Pakistan ex-PM's party: Police arresting Sharif's supporters

LAHORE, Pakistan — Pakistani police were detaining scores of supporters of former Prime Minister Nawaz Sharif, his party said Thursday, claiming it was an attempt to prevent them from staging a welcome-home rally upon the ousted leader's return from London.

The Pakistan Muslim League said scores of its members were nabbed in the sweep in eastern Punjab province. The police meanwhile said about 100 were detained "to avoid violence."

Sharif, ousted by the Supreme Court for corruption last July, was convicted last week and sentenced to 10 years over purchases of luxury apartments in London. His daughter, Mariam Nawaz, was sentenced to seven years in a case stemming from documents leaked from a Panama law firm.

Both were sentenced in absentia while in Britain, where Sharif's critically ill wife is in hospital.

Sharif has not yet appealed his conviction and is likely to be taken into custody as soon as he lands in Lahore, the provincial capital of Punjab where most of the arrests took place Thursday. His brother, Shahbaz Sharif, who now heads the Pakistan Muslim League, said the former premier is due back on Friday.

Shahbaz Sharif condemned the arrests, demanded they stop and that everyone detained be immediately released. He told reporters in Lahore that he plans to be at "the rally tomorrow to welcome Nawaz Sharif who is returning home with his daughter."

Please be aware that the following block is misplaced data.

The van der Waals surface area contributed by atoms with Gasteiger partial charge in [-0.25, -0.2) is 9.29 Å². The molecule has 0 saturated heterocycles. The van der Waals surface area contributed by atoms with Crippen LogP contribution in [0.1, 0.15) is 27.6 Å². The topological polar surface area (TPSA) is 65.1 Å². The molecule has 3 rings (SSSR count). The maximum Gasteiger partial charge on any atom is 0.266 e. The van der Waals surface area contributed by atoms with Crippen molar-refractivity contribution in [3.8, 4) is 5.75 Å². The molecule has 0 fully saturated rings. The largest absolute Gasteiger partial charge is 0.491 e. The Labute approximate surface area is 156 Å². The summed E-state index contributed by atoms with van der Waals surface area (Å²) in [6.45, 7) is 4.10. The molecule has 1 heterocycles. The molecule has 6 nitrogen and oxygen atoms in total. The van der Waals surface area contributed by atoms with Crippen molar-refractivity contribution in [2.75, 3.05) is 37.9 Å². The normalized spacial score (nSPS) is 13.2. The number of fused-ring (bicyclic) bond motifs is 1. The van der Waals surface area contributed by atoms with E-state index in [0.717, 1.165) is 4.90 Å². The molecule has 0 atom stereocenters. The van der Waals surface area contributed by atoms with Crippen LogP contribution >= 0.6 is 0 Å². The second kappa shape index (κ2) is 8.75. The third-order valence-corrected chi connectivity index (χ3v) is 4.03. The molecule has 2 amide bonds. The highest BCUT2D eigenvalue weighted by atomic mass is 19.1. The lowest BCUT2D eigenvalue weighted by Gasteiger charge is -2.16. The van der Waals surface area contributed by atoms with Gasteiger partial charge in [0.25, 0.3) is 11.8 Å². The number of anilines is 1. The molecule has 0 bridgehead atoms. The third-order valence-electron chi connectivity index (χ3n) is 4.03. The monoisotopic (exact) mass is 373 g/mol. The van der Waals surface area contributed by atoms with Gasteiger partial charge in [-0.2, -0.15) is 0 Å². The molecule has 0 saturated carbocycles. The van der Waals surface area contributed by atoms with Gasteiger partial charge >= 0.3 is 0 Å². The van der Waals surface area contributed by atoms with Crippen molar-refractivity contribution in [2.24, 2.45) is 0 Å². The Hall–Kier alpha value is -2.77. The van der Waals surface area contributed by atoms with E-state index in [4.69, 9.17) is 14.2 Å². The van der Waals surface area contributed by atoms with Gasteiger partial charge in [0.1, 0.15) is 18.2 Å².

Meanwhile, authorities in Lahore set up shipping containers and other barricades to block key roads leading to the airport to prevent Nawaz Sharif's supporters from rallying there.

In a televised appeal to supporters from London on Wednesday, Sharif said he was not afraid of prison and asked people to vote for his party in the July 25 vote. The Pakistan Muslim League, which has since Sharif's ouster elected a new leadership, still hopes to win the vote and form the next government.

Sharif also used the opportunity to again criticize Pakistan's powerful military, which has ruled the country directly or indirectly for most of its 71-year history, saying Pakistan now has a "state above state".

During his term in office, Sharif had criticized the military's involvement in civilian affairs and its efforts in fighting extremists.

Sharif offered condolences for the suicide bombing this week that killed secular politician Haroon Ahmed Bilour and 20 others during a political rally. The Pakistani Taliban had claimed that attack, which took place in the city of Peshawar.

On Thursday, Pakistan's army chief Gen. Qamar Javed Bajwa and caretaker prime minister, Nasir-ul-Mulk, visited Bilour's residence to offer condolences.

The bombing Tuesday was the first election-related violence. It came just hours after the army said it would deploy more than 370,000 security forces to polling stations to ensure free, fair and transparent national elections.

___

Ahmed reported from Islamabad.

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